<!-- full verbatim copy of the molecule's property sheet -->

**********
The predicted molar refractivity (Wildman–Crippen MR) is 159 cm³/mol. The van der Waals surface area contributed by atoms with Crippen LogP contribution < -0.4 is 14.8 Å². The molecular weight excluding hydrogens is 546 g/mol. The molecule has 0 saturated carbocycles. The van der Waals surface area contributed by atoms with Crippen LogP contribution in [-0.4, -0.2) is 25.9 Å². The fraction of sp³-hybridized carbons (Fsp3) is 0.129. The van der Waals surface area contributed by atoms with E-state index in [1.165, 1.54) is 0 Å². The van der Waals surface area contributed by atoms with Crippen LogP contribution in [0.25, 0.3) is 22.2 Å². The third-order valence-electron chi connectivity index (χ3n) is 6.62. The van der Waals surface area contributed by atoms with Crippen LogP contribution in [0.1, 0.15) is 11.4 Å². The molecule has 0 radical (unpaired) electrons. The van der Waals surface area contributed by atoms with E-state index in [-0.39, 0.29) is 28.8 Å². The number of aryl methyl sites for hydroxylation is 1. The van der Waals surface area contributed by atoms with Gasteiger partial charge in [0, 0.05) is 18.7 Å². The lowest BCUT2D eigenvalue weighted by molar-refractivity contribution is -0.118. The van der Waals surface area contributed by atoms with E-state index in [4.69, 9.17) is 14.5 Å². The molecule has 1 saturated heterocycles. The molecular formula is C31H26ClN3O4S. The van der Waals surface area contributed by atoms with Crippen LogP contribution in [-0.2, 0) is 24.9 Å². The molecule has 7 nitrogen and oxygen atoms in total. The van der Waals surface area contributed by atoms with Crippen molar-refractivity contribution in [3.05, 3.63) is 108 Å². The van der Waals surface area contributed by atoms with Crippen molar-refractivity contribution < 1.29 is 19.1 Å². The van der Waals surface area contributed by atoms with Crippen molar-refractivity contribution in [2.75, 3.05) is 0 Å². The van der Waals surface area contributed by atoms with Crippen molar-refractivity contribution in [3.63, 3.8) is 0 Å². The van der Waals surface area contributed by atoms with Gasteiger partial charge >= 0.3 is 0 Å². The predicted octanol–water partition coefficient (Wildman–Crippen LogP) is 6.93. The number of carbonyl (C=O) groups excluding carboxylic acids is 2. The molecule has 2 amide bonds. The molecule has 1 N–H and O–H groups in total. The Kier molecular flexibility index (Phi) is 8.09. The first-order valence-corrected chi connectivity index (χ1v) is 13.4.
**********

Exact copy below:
The predicted molar refractivity (Wildman–Crippen MR) is 159 cm³/mol. The van der Waals surface area contributed by atoms with Crippen LogP contribution < -0.4 is 14.8 Å². The molecular weight excluding hydrogens is 546 g/mol. The molecule has 0 saturated carbocycles. The van der Waals surface area contributed by atoms with Crippen LogP contribution in [-0.4, -0.2) is 25.9 Å². The fraction of sp³-hybridized carbons (Fsp3) is 0.129. The van der Waals surface area contributed by atoms with E-state index in [1.165, 1.54) is 0 Å². The van der Waals surface area contributed by atoms with Crippen LogP contribution in [0.25, 0.3) is 22.2 Å². The third-order valence-electron chi connectivity index (χ3n) is 6.62. The van der Waals surface area contributed by atoms with Crippen LogP contribution in [0.1, 0.15) is 11.4 Å². The molecule has 0 radical (unpaired) electrons. The van der Waals surface area contributed by atoms with E-state index in [-0.39, 0.29) is 28.8 Å². The number of aryl methyl sites for hydroxylation is 1. The van der Waals surface area contributed by atoms with Gasteiger partial charge in [0, 0.05) is 18.7 Å². The lowest BCUT2D eigenvalue weighted by molar-refractivity contribution is -0.118. The van der Waals surface area contributed by atoms with E-state index in [4.69, 9.17) is 14.5 Å². The molecule has 1 saturated heterocycles. The molecular formula is C31H26ClN3O4S. The van der Waals surface area contributed by atoms with Crippen LogP contribution in [-0.2, 0) is 24.9 Å². The molecule has 7 nitrogen and oxygen atoms in total. The van der Waals surface area contributed by atoms with Crippen molar-refractivity contribution in [3.05, 3.63) is 108 Å². The van der Waals surface area contributed by atoms with Crippen molar-refractivity contribution < 1.29 is 19.1 Å². The van der Waals surface area contributed by atoms with Crippen molar-refractivity contribution in [2.75, 3.05) is 0 Å². The van der Waals surface area contributed by atoms with Crippen molar-refractivity contribution in [3.63, 3.8) is 0 Å². The van der Waals surface area contributed by atoms with Gasteiger partial charge >= 0.3 is 0 Å². The predicted octanol–water partition coefficient (Wildman–Crippen LogP) is 6.93. The number of carbonyl (C=O) groups excluding carboxylic acids is 2. The molecule has 2 amide bonds. The molecule has 1 N–H and O–H groups in total. The Kier molecular flexibility index (Phi) is 8.09. The first-order valence-corrected chi connectivity index (χ1v) is 13.4.